Tales from the four corners – PT 2 Ouro Preto

Ouro preto – a gem hidden away in the jungle

Arriving at the Belo Horizonte Airport, one is greeted by 77°F (25°C) and a humidity of around 75 percent. “It is a nice change compared to the windy and cold weather in Germany around winter,” says Alexander Kreis. Due to the fact that Brazil is located below the equator and Germany above, the two countries are reversed when it comes to the yearly seasons. Belo Horizonte is the main capital of the Brazilian province Minas Gerais. This area is renowned for gemstones such as tourmaline, aquamarine, and imperial topaz.

A heritage of art

“Walking through ‘Ouro Preto’ … you can feel the history. She is a companion at every step of your way.”

Headed towards the southeast, the city of Ouro Preto, dating from colonial times, will appear. Nestled into the lush vegetation of Brazil and surrounded by mountains makes Ouro Preto a hidden gem. “We drove for quite some time. The only thing we saw was the Brazilian jungle. Only until around 1.2 miles (2 km) before reaching Ouro Preto, the city appears. Driving there for the first time was quite a surprise”, Alexander Kreis reports. He continues:  “Walking through the city and its beautiful buildings from the 18th century, you can feel the history. She is a companion at every step of your way. This is probably why it is part of the UNESCO World Heritage.”

Ouro Preto is Portuguese for “Black Gold”. The name is a reference to the gold rush the city experienced in the 18th century. This rush is also the reason Ouro Preto has so many opulent buildings and displays of wealth. “It played a major role in the Brazilian Baroque era”, Alexander Kreis explains, “and we can still see the historic remains they passed on.” He explicitly refers to the Church of Saint Francis of Assisi. Designed by one of Brazils’ leading artist at the time, Antonio Francisco Lisboa (Aleijadinho).  The religious buildings are more opulent in their interior and deviate from the conventional architectural design in Europe. The reason is an edict of the Portuguese Crown to prohibit the establishment of religious orders in Minas Gerais.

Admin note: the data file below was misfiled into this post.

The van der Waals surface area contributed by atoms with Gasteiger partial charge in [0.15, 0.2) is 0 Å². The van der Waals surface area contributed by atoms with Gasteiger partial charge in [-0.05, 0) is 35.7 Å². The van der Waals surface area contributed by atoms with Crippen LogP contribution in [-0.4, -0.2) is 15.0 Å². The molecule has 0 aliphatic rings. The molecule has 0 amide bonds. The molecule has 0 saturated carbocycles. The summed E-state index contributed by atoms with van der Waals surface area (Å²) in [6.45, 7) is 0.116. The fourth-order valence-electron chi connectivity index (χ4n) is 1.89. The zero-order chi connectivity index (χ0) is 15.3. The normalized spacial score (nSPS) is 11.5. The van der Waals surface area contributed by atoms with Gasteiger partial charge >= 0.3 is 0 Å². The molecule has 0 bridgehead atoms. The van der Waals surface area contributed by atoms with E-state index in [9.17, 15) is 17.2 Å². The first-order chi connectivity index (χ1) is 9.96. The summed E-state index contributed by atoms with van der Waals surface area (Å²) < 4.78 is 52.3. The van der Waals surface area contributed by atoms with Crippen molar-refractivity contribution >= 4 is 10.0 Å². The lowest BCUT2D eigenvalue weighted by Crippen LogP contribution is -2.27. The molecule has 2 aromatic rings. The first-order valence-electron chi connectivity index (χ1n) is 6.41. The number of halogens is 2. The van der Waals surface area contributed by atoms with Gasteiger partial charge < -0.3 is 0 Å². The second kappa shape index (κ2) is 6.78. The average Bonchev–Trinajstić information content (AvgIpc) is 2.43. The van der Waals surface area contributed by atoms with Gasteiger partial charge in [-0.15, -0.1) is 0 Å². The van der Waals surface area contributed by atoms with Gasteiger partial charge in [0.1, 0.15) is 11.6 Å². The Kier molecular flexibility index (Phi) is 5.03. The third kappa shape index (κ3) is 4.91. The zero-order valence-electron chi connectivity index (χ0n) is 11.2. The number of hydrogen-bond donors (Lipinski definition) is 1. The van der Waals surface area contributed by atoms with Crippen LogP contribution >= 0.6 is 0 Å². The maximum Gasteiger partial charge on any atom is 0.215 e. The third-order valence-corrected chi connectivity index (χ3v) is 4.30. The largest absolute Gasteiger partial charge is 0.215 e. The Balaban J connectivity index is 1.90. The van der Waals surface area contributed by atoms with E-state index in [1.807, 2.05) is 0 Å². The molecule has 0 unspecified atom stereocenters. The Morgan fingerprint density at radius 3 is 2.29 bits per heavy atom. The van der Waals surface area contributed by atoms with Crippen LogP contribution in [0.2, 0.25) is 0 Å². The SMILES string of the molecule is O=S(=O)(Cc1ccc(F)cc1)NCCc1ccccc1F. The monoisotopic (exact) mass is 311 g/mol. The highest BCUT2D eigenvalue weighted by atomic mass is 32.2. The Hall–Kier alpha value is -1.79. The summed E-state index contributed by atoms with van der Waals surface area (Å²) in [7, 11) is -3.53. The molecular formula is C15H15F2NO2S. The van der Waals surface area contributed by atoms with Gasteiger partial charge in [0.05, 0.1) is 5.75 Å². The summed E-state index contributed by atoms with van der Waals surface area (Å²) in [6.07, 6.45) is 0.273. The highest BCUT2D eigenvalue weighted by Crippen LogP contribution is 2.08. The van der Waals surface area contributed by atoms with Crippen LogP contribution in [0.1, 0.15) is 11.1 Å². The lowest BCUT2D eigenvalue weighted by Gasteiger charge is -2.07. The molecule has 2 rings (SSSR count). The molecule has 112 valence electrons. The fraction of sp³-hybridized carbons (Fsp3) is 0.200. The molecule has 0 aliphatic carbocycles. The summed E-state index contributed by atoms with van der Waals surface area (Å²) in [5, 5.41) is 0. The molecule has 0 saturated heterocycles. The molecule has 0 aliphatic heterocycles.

A celebrated discovery

But this is not the only peculiarity of the area surrounding Ouro Preto. “In 1768, King Joseph I celebrated the discovery of imperial topaz. This gem has hues from red, orange, to orange-red. It is an extraordinary rare gemstone especially in high quality”, Alexander Kreis notes. As the Gemological Insitute of America (GIA) reported, “only one to two percent of all the material recovered from Ouro Preto’s mines is of faceting quality”. “Since then, imperial topaz has been found in Pakistan and the Ural, but nothing has shown any color as intense as the gems found in Ouro Preto. In this regard those stones are unique”, explains Vanessa Kreis, a gemologist at KREIS.

After 250 years, mining of this gem around Ouro Preto is of no significant scale. “They simply didn’t find any material that would justify the high costs of mining. Because of this, finding natural imperial topaz became a very difficult challenge throughout the last couple of decades”, explains Stefan Kreis.

More about imperial topaz on the GIA website.